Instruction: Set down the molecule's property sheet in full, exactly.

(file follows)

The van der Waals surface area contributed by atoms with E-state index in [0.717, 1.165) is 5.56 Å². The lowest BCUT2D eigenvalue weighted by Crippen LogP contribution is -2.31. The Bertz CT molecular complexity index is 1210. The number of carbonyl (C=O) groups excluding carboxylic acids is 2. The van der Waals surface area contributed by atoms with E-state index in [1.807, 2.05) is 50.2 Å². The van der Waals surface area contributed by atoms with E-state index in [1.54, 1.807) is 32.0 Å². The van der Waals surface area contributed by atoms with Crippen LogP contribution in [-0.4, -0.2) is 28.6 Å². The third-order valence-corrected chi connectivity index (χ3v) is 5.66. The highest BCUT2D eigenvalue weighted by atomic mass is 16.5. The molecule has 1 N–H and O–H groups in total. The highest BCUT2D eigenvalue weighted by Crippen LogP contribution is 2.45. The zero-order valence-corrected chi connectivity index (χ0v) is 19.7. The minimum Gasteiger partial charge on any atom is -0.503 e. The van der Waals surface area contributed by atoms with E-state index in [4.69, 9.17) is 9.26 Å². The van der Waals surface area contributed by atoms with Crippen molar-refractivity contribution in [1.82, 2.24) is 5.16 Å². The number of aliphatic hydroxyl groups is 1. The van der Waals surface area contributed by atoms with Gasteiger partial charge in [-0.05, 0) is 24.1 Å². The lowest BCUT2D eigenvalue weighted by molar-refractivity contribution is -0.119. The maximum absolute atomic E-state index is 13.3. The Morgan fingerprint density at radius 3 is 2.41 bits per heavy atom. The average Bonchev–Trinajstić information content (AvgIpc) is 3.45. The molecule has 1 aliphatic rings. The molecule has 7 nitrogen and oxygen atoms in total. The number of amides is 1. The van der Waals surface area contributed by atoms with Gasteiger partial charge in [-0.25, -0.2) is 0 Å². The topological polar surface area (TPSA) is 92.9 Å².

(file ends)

The van der Waals surface area contributed by atoms with E-state index in [0.717, 1.165) is 5.56 Å². The lowest BCUT2D eigenvalue weighted by Crippen LogP contribution is -2.31. The Bertz CT molecular complexity index is 1210. The number of carbonyl (C=O) groups excluding carboxylic acids is 2. The van der Waals surface area contributed by atoms with E-state index in [1.807, 2.05) is 50.2 Å². The van der Waals surface area contributed by atoms with E-state index in [1.54, 1.807) is 32.0 Å². The van der Waals surface area contributed by atoms with Crippen LogP contribution in [-0.4, -0.2) is 28.6 Å². The third-order valence-corrected chi connectivity index (χ3v) is 5.66. The highest BCUT2D eigenvalue weighted by atomic mass is 16.5. The molecule has 1 N–H and O–H groups in total. The highest BCUT2D eigenvalue weighted by Crippen LogP contribution is 2.45. The zero-order valence-corrected chi connectivity index (χ0v) is 19.7. The minimum Gasteiger partial charge on any atom is -0.503 e. The van der Waals surface area contributed by atoms with E-state index in [4.69, 9.17) is 9.26 Å². The van der Waals surface area contributed by atoms with Crippen molar-refractivity contribution in [1.82, 2.24) is 5.16 Å². The number of aliphatic hydroxyl groups is 1. The van der Waals surface area contributed by atoms with Gasteiger partial charge in [-0.05, 0) is 24.1 Å². The lowest BCUT2D eigenvalue weighted by molar-refractivity contribution is -0.119. The maximum absolute atomic E-state index is 13.3. The Morgan fingerprint density at radius 3 is 2.41 bits per heavy atom. The average Bonchev–Trinajstić information content (AvgIpc) is 3.45. The molecule has 1 aliphatic rings. The molecule has 7 nitrogen and oxygen atoms in total. The number of amides is 1. The van der Waals surface area contributed by atoms with Gasteiger partial charge in [-0.25, -0.2) is 0 Å². The topological polar surface area (TPSA) is 92.9 Å².